Voices Movie Review: Hear No Evil (And Very Little Ashley Bell)
When I heard about the new horror film Voices, I was sold right away. The premise seemed interesting enough, but what really got my attention was the appearance of Ashley Bell. I once compared her to a dang Andrew Wyeth painting (in my piece on social distancing horror movies), so suffice it to say, I’m pretty firmly a member of Ashley Bell Hive. Well, spoiler alert, she’s in the movie for like, one minute. But what about the other 107 minutes? To find out, here’s my review of the movie Voices.
This Is The Voice–Wait, No: Differentiating It from Other Films
First of all, some places are billing it as The Voices, which was its original title. However, since IMDB is now listing it as simply Voices, I’m going with that. If I’m wrong, then you’ll never know, because I’ll change it. But for now, this is how it’s going to be.
Second of all, perhaps what prompted the name change is the existence of a film from last year with the same title. This is not 2020’s The Voices, also a horror film, which stars Lin Shaye. It is also not 2020’s The Call, a horror film starring…Lin Shaye. And it is definitely not your mom’s favorite show, The Voice. Got it? Good.
So What Is This Voices Movie About?
image via Vertical Entertainment
Little Lilly (Chloe Romanski) and her mom (‘sup, Ashley Bell) are returning from visiting Lilly’s father’s grave when they get into a car accident. It’s a terrible one that leaves Lilly both an orphan and without her eyesight. Her aunt Becca (Jordan Ladd) then raises her, keeping her protected from a world that can sometimes be scary.
Lilly grows into a strong, capable woman (Valerie Jane Parker) who’s married to her high school sweetheart William (Jonathan Stoddard). She works as a therapist and they have a pretty good life. Uh, except for the fact that she hears dead people.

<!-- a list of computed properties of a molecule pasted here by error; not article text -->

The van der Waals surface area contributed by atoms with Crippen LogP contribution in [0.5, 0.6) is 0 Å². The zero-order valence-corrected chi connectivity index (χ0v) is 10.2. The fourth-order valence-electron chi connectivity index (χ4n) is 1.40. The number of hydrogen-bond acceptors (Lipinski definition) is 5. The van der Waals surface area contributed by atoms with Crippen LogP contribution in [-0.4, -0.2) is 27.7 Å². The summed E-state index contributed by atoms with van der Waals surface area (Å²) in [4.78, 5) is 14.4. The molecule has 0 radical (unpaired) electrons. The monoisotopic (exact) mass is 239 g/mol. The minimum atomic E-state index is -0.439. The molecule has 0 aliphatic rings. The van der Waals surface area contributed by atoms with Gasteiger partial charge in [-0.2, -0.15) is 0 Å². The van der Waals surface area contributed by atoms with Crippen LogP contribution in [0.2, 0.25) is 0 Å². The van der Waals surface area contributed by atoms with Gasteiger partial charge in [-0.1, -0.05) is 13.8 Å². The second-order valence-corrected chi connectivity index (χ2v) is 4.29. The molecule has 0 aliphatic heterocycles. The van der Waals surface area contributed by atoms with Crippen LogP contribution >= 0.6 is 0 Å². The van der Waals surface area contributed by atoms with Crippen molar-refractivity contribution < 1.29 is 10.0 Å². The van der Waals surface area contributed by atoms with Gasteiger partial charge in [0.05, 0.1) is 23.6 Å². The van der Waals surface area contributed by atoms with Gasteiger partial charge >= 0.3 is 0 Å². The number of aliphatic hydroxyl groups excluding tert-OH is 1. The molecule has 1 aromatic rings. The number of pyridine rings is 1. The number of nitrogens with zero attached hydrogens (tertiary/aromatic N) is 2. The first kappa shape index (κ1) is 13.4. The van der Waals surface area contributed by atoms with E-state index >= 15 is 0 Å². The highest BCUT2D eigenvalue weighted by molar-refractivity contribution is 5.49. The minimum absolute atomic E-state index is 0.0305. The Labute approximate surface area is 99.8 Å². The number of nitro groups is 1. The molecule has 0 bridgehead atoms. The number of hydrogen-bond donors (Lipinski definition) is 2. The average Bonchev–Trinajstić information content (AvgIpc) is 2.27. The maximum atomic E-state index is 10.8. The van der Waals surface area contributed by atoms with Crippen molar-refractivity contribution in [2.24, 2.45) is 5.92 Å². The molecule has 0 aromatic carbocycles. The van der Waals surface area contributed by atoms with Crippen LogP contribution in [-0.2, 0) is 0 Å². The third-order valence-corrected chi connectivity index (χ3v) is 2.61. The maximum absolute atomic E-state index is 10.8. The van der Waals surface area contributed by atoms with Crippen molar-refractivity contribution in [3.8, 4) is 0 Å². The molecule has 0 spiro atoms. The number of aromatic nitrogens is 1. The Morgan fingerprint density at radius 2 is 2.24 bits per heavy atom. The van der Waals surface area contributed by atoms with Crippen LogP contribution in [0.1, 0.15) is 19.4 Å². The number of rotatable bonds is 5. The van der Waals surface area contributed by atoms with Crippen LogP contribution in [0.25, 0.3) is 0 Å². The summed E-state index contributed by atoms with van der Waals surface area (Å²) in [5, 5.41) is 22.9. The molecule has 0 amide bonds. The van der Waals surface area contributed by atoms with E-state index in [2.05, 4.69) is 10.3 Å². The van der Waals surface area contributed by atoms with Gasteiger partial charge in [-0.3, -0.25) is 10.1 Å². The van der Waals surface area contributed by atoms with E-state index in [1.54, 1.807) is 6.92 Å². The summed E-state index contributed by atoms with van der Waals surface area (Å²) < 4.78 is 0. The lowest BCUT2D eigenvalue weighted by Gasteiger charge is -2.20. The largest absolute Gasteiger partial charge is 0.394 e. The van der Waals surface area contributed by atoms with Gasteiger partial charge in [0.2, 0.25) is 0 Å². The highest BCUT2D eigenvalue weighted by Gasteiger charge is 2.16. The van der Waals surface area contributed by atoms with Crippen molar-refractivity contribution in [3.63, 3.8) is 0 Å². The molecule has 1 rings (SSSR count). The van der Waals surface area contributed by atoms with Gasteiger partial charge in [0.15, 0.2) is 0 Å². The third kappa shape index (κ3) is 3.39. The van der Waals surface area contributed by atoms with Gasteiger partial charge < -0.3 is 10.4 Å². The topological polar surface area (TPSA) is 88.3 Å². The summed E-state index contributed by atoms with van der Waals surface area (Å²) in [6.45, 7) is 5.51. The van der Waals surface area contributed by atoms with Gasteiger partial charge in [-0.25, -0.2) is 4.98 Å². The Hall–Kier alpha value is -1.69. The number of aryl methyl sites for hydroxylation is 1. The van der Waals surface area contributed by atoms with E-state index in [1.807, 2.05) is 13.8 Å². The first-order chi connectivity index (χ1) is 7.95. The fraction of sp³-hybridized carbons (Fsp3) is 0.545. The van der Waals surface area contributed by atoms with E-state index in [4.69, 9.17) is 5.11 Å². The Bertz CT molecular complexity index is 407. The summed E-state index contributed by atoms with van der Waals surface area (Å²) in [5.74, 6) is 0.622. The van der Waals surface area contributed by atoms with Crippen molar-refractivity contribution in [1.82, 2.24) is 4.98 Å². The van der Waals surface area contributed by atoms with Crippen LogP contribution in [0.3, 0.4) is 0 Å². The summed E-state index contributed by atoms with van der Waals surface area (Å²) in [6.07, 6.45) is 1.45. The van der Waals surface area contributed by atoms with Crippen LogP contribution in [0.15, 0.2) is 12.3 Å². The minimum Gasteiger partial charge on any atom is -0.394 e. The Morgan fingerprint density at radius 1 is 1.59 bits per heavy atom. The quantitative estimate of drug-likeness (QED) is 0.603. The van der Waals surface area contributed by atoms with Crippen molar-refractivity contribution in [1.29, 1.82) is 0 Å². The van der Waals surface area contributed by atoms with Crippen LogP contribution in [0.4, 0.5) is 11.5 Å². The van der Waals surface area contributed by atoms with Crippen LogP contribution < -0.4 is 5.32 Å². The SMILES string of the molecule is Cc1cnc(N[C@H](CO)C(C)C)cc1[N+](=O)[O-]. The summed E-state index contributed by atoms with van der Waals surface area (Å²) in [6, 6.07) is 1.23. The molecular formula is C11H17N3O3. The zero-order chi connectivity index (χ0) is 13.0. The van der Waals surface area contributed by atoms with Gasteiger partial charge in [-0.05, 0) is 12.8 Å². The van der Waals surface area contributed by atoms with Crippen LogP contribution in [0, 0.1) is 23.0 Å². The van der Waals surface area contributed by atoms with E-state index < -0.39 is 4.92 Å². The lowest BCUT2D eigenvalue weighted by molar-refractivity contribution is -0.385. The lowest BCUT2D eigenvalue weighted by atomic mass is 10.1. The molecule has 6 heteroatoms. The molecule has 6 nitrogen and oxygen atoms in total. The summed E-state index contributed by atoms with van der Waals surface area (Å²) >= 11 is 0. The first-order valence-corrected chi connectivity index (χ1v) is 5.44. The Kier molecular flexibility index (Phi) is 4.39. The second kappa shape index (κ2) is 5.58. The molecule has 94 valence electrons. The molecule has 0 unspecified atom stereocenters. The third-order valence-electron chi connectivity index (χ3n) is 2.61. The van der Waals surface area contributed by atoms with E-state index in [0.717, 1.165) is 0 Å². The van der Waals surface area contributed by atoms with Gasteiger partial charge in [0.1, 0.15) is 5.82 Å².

Despite the weirdness of that, Lilly’s pretty much accepted it. But as she and William conceive a child, the voices become more insistent. A patient (Jo Ann Olivera) explains that the voices she hears are souls who want to be reborn through Lilly’s baby. She has until her baby’s first heartbeat to pick a soul, or else something will decide for her.
Not all of the voices are threatening, though. She spends time with one, the spirit of a little girl, Madison (Claire Marie Burton), whom Lilly knew when the girl was alive. Something bad happened to her, though, and the precise circumstances of Madison’s death may also threaten Lilly’s peaceful life.
Voices Movie Review
image via Vertical Entertainment
For most of its (too long) runtime, I actually liked the movie. It functions more as a character study with a hint of darkness than anything else. And if it had kept to that, then I think it would have been a lot more successful. However, this is a movie that insists it’s a horror, so it takes a wild turn toward that in the last part of the film. That isn’t successful.
I could forgive the clunky special effects if it led to something good. Or something scary. However, everything is so muddled at the end that I’m not even sure I understand it. What does it mean, exactly? (If you see it, then please explain it to me.)
The biggest issue with this movie, though, is that it’s not sure what kind of movie it is. It tries to be multiple movies at once–an uplifting drama, a ghost story, whatever that was at the end–and as such, doesn’t tie its disparate threads together in a satisfying way. I think there’s a good movie in this movie, but it’s weighed down by too much story and sluggish pacing. Had they whittled it down a bit, made a sharper and more suspenseful film, then my voice would have been a little more positive.
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featured image via Vertical Entertainment
Salomé Gonstad is a freelance writer who grew up in the swampy wilds of south Alabama. When she's not yelling about pop culture on the internet, she's working on a supernatural thriller about her hometown. Also, we're pretty sure she's a werewolf. Email her at email@example.com.